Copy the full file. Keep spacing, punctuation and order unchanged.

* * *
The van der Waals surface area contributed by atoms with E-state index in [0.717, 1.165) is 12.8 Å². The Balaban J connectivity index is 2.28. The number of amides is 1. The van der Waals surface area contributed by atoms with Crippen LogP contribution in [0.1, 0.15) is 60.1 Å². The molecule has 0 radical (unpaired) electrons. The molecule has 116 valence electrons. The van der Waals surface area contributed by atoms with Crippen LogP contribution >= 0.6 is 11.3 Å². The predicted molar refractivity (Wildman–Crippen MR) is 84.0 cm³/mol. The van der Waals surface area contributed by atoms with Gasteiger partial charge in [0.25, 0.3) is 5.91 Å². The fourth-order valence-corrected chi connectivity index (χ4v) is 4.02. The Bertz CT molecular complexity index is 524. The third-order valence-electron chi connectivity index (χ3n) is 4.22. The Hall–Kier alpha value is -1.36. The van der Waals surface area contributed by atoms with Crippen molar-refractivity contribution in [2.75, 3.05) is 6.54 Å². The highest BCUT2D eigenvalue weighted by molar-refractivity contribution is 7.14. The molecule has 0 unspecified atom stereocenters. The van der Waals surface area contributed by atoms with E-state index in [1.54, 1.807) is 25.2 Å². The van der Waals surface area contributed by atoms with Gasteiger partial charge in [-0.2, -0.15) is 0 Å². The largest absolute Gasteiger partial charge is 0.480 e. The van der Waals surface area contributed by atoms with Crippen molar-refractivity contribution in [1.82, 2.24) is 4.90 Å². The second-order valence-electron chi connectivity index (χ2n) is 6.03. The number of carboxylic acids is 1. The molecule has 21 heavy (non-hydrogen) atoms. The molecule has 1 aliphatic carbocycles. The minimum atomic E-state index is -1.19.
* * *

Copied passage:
The van der Waals surface area contributed by atoms with E-state index in [0.717, 1.165) is 12.8 Å². The Balaban J connectivity index is 2.28. The number of amides is 1. The van der Waals surface area contributed by atoms with Crippen LogP contribution in [0.1, 0.15) is 60.1 Å². The molecule has 0 radical (unpaired) electrons. The molecule has 116 valence electrons. The van der Waals surface area contributed by atoms with Crippen LogP contribution >= 0.6 is 11.3 Å². The predicted molar refractivity (Wildman–Crippen MR) is 84.0 cm³/mol. The van der Waals surface area contributed by atoms with Gasteiger partial charge in [0.25, 0.3) is 5.91 Å². The fourth-order valence-corrected chi connectivity index (χ4v) is 4.02. The Bertz CT molecular complexity index is 524. The third-order valence-electron chi connectivity index (χ3n) is 4.22. The Hall–Kier alpha value is -1.36. The van der Waals surface area contributed by atoms with Crippen molar-refractivity contribution in [2.75, 3.05) is 6.54 Å². The highest BCUT2D eigenvalue weighted by molar-refractivity contribution is 7.14. The molecule has 0 unspecified atom stereocenters. The van der Waals surface area contributed by atoms with E-state index in [1.54, 1.807) is 25.2 Å². The van der Waals surface area contributed by atoms with Gasteiger partial charge in [-0.2, -0.15) is 0 Å². The largest absolute Gasteiger partial charge is 0.480 e. The van der Waals surface area contributed by atoms with Crippen molar-refractivity contribution in [1.82, 2.24) is 4.90 Å². The second-order valence-electron chi connectivity index (χ2n) is 6.03. The number of carboxylic acids is 1. The molecule has 21 heavy (non-hydrogen) atoms. The molecule has 1 aliphatic carbocycles. The minimum atomic E-state index is -1.19.